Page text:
Rock Health, StartUp Health offer differing insights into Q3, year-to-date digital health funding

By Heather Mack

We’re three quarters of the way through 2016, two reports from Rock Health and StartUp Health give a closer look into how this year’s digital health funding landscape is looking.

StartUp Health expects 2016 to be the biggest year yet for digital health funding yet, and counted $2.4 billion in deals for the third quarter. The company, which counts the year to date at $6.5 billion, also counted an increase in international funding, a lot of interest in early stage deals and a diverse investor ecosystem. 

The company still considers the digital health sector to be very much in its first wave of innovation, with much of the action at the early stages and “too few success stories,” but StartUp expects to see more breakout deals as the second wave of health innovation matures.

StartUp counted 500 unique investors in digital health, with over 140 of them investing in multiple deals and signifying a diverse investor ecosystem. The company sees unique collaborations like Google and Sanofi as representative of what’s to come: more relationships that blend very specialized expertise from both parties.

Rock Health, which has tracked $3.3 billion to date for the year ($1.3 billion in the third quarter) has a more conservative outlook. As we have mentioned before, Rock Health only tracks deals over $2 million, avoids conflating investment dollars with transactional costs associated with M&A and has a stricter definition of a digital health funding than StartUp Health.

“It’s unlikely this year will shatter any funding records,” the report authors Mitchell Mom, Mollie McDowell, and Founder Halle Tecco write. They say that, while the actual dollar value is down slightly year-over-year, they expect the year to end on par with the previous two years.

In terms of when the money is coming in, it’s changed since previous years. Unlike StartUp Health, Rock Health points to an all-time low for growth stage deals, representing just over 10 percent of all deals. They do see, however, early stage companies continuing to grab the attention of investors, accounting for nearly 61 percent deals in the year. Similarly, StartUp Health tracked this metric at 65 percent.

The third quarter has seen many new investors becoming active, with 25 firms making three or more investments compared to only 12 funds contributing on that level in previous quarters, Rock Health reports. Some of the biggest deals of the year have happened in Q3, StartUp reported, with major deals like Ping An Good Doctor and Onduo.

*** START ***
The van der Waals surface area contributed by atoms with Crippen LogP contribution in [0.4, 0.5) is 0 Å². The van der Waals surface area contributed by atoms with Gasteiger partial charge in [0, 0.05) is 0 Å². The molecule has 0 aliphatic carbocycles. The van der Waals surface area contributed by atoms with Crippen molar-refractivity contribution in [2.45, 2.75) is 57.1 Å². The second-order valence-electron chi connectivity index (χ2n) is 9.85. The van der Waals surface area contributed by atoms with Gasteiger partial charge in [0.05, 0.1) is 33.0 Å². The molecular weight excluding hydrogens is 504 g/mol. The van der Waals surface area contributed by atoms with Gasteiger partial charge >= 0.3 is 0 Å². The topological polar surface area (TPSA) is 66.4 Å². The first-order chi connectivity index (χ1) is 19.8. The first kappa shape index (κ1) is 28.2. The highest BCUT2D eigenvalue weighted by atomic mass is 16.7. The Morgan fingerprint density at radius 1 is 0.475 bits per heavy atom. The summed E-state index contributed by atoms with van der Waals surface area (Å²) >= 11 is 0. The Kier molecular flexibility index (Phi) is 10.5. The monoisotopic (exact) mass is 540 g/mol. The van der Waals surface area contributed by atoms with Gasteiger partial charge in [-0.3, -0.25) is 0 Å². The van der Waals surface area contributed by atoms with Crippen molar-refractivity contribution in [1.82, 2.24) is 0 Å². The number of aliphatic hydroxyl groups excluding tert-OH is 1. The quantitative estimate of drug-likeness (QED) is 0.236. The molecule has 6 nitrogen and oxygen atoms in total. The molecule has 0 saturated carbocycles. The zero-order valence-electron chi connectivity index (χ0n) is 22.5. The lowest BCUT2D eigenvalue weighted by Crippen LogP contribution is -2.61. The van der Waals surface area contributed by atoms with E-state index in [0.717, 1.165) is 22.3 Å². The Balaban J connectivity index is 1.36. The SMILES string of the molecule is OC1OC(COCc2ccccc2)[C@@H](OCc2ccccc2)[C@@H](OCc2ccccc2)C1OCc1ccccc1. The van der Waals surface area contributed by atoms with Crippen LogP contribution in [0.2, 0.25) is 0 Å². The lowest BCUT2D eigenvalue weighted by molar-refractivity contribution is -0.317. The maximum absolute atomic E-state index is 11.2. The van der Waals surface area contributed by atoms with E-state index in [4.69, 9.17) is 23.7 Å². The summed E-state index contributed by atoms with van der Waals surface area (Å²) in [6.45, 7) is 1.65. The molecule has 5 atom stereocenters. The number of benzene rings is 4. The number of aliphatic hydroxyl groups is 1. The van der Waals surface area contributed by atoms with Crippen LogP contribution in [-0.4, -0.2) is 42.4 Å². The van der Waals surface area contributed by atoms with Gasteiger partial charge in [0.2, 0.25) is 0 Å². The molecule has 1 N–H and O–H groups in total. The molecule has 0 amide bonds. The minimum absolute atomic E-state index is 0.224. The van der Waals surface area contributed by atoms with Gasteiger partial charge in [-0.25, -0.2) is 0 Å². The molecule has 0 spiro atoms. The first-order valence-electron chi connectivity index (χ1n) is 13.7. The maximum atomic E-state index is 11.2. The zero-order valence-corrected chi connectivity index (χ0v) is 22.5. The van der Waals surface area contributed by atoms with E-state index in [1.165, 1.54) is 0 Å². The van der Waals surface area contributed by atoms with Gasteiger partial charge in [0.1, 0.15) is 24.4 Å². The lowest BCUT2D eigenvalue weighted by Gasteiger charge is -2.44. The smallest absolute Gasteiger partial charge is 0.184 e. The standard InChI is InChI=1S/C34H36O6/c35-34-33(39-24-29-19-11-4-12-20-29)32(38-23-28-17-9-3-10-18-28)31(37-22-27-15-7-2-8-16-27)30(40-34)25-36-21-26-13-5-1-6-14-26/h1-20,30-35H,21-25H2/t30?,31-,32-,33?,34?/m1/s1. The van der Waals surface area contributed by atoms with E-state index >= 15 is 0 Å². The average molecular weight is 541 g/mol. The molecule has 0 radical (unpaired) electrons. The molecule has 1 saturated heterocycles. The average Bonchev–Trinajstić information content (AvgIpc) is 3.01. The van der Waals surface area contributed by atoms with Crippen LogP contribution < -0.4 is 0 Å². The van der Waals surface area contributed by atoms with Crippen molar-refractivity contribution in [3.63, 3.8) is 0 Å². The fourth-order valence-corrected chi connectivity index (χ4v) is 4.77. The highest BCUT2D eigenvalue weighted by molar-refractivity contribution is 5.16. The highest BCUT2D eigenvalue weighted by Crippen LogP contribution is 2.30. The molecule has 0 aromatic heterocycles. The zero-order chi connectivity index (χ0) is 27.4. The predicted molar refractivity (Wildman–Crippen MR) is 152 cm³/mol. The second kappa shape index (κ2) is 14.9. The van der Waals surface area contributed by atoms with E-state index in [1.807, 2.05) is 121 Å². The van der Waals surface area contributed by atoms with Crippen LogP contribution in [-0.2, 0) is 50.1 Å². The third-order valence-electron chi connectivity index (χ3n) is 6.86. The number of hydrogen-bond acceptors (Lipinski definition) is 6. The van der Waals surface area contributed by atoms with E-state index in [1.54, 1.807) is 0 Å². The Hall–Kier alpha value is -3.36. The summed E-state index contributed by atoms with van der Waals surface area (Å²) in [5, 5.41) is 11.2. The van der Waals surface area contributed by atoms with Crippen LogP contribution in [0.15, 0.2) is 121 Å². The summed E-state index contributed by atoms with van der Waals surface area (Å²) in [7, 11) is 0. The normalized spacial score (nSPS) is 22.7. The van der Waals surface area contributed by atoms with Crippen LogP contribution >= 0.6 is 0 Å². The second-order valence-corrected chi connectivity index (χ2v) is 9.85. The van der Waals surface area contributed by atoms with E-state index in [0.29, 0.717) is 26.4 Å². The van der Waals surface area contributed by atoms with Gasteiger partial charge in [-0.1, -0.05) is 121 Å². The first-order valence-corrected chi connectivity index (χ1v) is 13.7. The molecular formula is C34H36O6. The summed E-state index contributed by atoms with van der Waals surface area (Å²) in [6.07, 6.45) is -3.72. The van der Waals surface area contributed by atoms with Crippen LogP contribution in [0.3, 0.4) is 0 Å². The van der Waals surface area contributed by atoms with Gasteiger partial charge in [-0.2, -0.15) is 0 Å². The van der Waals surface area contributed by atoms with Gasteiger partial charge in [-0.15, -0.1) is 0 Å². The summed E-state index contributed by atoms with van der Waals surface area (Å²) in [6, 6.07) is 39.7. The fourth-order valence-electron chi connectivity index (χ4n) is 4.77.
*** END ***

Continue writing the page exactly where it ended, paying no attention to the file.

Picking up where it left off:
Rock Health counted 233 digital health venture deals for 176 unique companies, up from 219 deals in Q3 2015. As far as who’s making up the dollar amounts, the top six deals make up nearly a third of all funding this year. Human Longevity, a genomics and cell therapy company, accounted for $220 million of the total $290 million Series B funding across the industry, not only making it the top deal but also taking the genomics category into the top six for the first time ever.

The $274 million in funding for genomics and sequencing takes it to the second top category of funding, behind analytics and big data ($339 million), and in front of wearables and biosensing ($263 million). Following these are telemedicine ($231 million), digital medical devices ($202 million) and population health management ($190 million).
Rock Health also pointed to reproductive health companies as a category to keep an eye on. While not considered their own category, these companies were noted for their development this year, with several companies raising a healthy amount of funding. These companies are also more likely to have a woman CEO –five out of the seven companies highlighted by Rock Health have female CEOs, compared to just eight percent of the digital health industry overall.

StartUp, on the other hand, saw different digital health subsectors as the top categories: Patient/consumer experience; Wellness; Personalized Health/Quantified Self; Big Data/Analytics; Medical Devices; and Workflow.

Both companies agree the west coast is the prime locale for digital health funding. Rock Health saw California-based companies enjoying 47 cents per VC dollar invested in digital health, giving the state a total of $1.5 billion in investments thus far. New York and Massachusetts follow California, and Rock Health also pointed to emerging hubs of Texas and Illinois, while StartUp noticed Minnesota, Tennessee and Florida getting some more attention. Shop Nike Apparel, Shoes and Accessories